Quantifying configuration-sampling error in Langevin simulations of complex molecular systems

Josh Fass, David Sivak, Gavin Crooks, Kyle Beauchamp, Benedict Leimkuhler, John Chodera

Research output: Contribution to journalArticlepeer-review

Abstract / Description of output

While Langevin integrators are popular in the study of equilibrium properties of complex systems, it is challenging to estimate the timestep-induced discretization error: the degree to which the sampled phase-space or configuration-space probability density departs from the desired target density due to the use of a finite integration timestep.
In \cite{Sivak:Phys.Rev.X:2013}, Sivak \textit{et al.}\ introduced a convenient approach to approximating a natural measure of error between the sampled density and the target equilibrium density, the KL divergence, in \emph{phase space}, but did not specifically address the issue of \emph{configuration-space properties}, which are much more commonly of interest in molecular simulations.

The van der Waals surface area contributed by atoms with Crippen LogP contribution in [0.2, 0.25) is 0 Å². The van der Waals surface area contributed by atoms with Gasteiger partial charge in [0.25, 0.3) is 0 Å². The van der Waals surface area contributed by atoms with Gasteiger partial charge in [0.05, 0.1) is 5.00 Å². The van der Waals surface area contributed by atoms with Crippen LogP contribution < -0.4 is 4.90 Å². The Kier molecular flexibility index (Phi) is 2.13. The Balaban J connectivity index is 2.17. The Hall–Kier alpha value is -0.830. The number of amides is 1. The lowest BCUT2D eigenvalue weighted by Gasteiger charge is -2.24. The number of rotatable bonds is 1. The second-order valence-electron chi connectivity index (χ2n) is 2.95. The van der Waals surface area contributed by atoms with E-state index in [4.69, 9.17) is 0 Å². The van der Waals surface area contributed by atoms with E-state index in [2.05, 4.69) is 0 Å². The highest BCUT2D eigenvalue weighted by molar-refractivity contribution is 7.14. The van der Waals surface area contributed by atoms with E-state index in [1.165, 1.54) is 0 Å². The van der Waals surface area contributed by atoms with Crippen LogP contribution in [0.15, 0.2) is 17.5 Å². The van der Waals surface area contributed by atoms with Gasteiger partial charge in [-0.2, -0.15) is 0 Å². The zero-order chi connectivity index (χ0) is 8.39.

Here, we introduce a variant of this near-equilibrium estimator capable of measuring the error in the configuration-space marginal density, validating it against a complex but exact nested Monte Carlo estimator to show that it reproduces the KL divergence with high fidelity. To illustrate its utility, we employ this new near-equilibrium estimator to assess a claim that a recently proposed Langevin integrator introduces extremely small configuration-space density errors up to the stability limit at no extra computational expense. Finally, we show how this approach to quantifying sampling bias can be applied to a wide variety of stochastic integrators by following a straightforward procedure to compute the appropriate shadow work, and describe how it can be extended to quantify the error in arbitrary marginal or conditional distributions of interest.
Original languageEnglish
Issue number5
Publication statusPublished - 26 Apr 2018

Keywords / Materials (for Non-textual outputs)

  • Langevin dynamics
  • KL divergence
  • nonequilibrium free energy
  • molecular dynamics


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